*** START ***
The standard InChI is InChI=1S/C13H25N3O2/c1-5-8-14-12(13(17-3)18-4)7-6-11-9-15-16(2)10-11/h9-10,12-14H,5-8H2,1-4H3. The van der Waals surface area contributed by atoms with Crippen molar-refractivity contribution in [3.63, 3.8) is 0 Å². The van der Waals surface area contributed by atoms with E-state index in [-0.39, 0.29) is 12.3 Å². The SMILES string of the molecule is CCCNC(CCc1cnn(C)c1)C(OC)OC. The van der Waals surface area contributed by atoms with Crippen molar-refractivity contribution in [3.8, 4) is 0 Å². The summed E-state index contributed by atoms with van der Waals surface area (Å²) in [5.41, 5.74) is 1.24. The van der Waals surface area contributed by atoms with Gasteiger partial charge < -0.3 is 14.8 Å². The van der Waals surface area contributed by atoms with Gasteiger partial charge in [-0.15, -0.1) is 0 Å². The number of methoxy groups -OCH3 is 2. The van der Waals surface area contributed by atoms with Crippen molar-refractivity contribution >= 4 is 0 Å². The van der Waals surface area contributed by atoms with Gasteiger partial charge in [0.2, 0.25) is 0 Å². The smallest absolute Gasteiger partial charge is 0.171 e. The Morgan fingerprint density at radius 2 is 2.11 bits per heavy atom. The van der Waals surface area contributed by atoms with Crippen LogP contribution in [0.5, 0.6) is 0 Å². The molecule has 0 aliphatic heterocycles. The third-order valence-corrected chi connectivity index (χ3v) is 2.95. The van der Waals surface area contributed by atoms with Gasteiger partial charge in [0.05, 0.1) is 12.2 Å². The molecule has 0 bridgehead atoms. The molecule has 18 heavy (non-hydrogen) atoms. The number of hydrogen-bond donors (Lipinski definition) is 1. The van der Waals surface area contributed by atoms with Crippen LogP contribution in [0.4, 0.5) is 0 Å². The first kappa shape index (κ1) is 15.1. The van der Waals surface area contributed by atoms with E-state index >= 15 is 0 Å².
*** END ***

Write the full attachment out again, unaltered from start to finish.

The standard InChI is InChI=1S/C13H25N3O2/c1-5-8-14-12(13(17-3)18-4)7-6-11-9-15-16(2)10-11/h9-10,12-14H,5-8H2,1-4H3. The van der Waals surface area contributed by atoms with Crippen molar-refractivity contribution in [3.63, 3.8) is 0 Å². The van der Waals surface area contributed by atoms with E-state index in [-0.39, 0.29) is 12.3 Å². The SMILES string of the molecule is CCCNC(CCc1cnn(C)c1)C(OC)OC. The van der Waals surface area contributed by atoms with Crippen molar-refractivity contribution in [3.8, 4) is 0 Å². The summed E-state index contributed by atoms with van der Waals surface area (Å²) in [5.41, 5.74) is 1.24. The van der Waals surface area contributed by atoms with Gasteiger partial charge < -0.3 is 14.8 Å². The van der Waals surface area contributed by atoms with Gasteiger partial charge in [-0.15, -0.1) is 0 Å². The number of methoxy groups -OCH3 is 2. The van der Waals surface area contributed by atoms with Crippen molar-refractivity contribution >= 4 is 0 Å². The van der Waals surface area contributed by atoms with Gasteiger partial charge in [0.2, 0.25) is 0 Å². The smallest absolute Gasteiger partial charge is 0.171 e. The Morgan fingerprint density at radius 2 is 2.11 bits per heavy atom. The van der Waals surface area contributed by atoms with Crippen LogP contribution in [0.5, 0.6) is 0 Å². The molecule has 0 aliphatic heterocycles. The third-order valence-corrected chi connectivity index (χ3v) is 2.95. The van der Waals surface area contributed by atoms with Gasteiger partial charge in [0.05, 0.1) is 12.2 Å². The molecule has 0 bridgehead atoms. The molecule has 18 heavy (non-hydrogen) atoms. The number of hydrogen-bond donors (Lipinski definition) is 1. The van der Waals surface area contributed by atoms with Crippen LogP contribution in [0.4, 0.5) is 0 Å². The first kappa shape index (κ1) is 15.1. The van der Waals surface area contributed by atoms with E-state index >= 15 is 0 Å².